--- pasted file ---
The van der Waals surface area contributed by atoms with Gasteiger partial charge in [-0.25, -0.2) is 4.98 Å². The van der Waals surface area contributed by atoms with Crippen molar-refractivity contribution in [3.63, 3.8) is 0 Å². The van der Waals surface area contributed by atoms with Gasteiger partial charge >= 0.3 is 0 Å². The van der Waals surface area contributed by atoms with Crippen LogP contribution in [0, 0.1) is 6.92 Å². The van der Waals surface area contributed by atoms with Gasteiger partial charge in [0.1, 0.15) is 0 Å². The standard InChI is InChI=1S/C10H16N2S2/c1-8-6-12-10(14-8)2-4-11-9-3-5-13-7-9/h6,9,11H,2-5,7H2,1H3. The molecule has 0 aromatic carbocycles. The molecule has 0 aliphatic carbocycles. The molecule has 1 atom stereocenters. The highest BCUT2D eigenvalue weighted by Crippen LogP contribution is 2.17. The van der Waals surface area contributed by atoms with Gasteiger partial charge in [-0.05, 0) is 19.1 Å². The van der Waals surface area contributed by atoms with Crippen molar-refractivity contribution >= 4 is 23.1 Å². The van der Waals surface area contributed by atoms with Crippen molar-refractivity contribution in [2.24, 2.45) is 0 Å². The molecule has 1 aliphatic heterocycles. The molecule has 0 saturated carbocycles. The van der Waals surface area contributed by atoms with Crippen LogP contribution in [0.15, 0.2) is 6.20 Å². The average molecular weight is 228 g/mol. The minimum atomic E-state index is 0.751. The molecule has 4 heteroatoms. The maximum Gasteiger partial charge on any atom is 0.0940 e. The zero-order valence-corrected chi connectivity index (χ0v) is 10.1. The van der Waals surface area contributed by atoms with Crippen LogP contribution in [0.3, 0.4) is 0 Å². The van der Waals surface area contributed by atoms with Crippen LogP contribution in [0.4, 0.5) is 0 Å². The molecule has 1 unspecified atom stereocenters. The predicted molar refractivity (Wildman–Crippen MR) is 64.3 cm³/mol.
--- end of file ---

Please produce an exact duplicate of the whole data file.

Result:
The van der Waals surface area contributed by atoms with Gasteiger partial charge in [-0.25, -0.2) is 4.98 Å². The van der Waals surface area contributed by atoms with Crippen molar-refractivity contribution in [3.63, 3.8) is 0 Å². The van der Waals surface area contributed by atoms with Gasteiger partial charge >= 0.3 is 0 Å². The van der Waals surface area contributed by atoms with Crippen LogP contribution in [0, 0.1) is 6.92 Å². The van der Waals surface area contributed by atoms with Gasteiger partial charge in [0.1, 0.15) is 0 Å². The standard InChI is InChI=1S/C10H16N2S2/c1-8-6-12-10(14-8)2-4-11-9-3-5-13-7-9/h6,9,11H,2-5,7H2,1H3. The molecule has 0 aromatic carbocycles. The molecule has 0 aliphatic carbocycles. The molecule has 1 atom stereocenters. The highest BCUT2D eigenvalue weighted by Crippen LogP contribution is 2.17. The van der Waals surface area contributed by atoms with Gasteiger partial charge in [-0.05, 0) is 19.1 Å². The van der Waals surface area contributed by atoms with Crippen molar-refractivity contribution >= 4 is 23.1 Å². The van der Waals surface area contributed by atoms with Crippen molar-refractivity contribution in [2.24, 2.45) is 0 Å². The molecule has 1 aliphatic heterocycles. The molecule has 0 saturated carbocycles. The van der Waals surface area contributed by atoms with Crippen LogP contribution in [0.15, 0.2) is 6.20 Å². The average molecular weight is 228 g/mol. The minimum atomic E-state index is 0.751. The molecule has 4 heteroatoms. The maximum Gasteiger partial charge on any atom is 0.0940 e. The zero-order valence-corrected chi connectivity index (χ0v) is 10.1. The van der Waals surface area contributed by atoms with Crippen LogP contribution in [0.3, 0.4) is 0 Å². The van der Waals surface area contributed by atoms with Crippen LogP contribution in [0.4, 0.5) is 0 Å². The molecule has 1 unspecified atom stereocenters. The predicted molar refractivity (Wildman–Crippen MR) is 64.3 cm³/mol.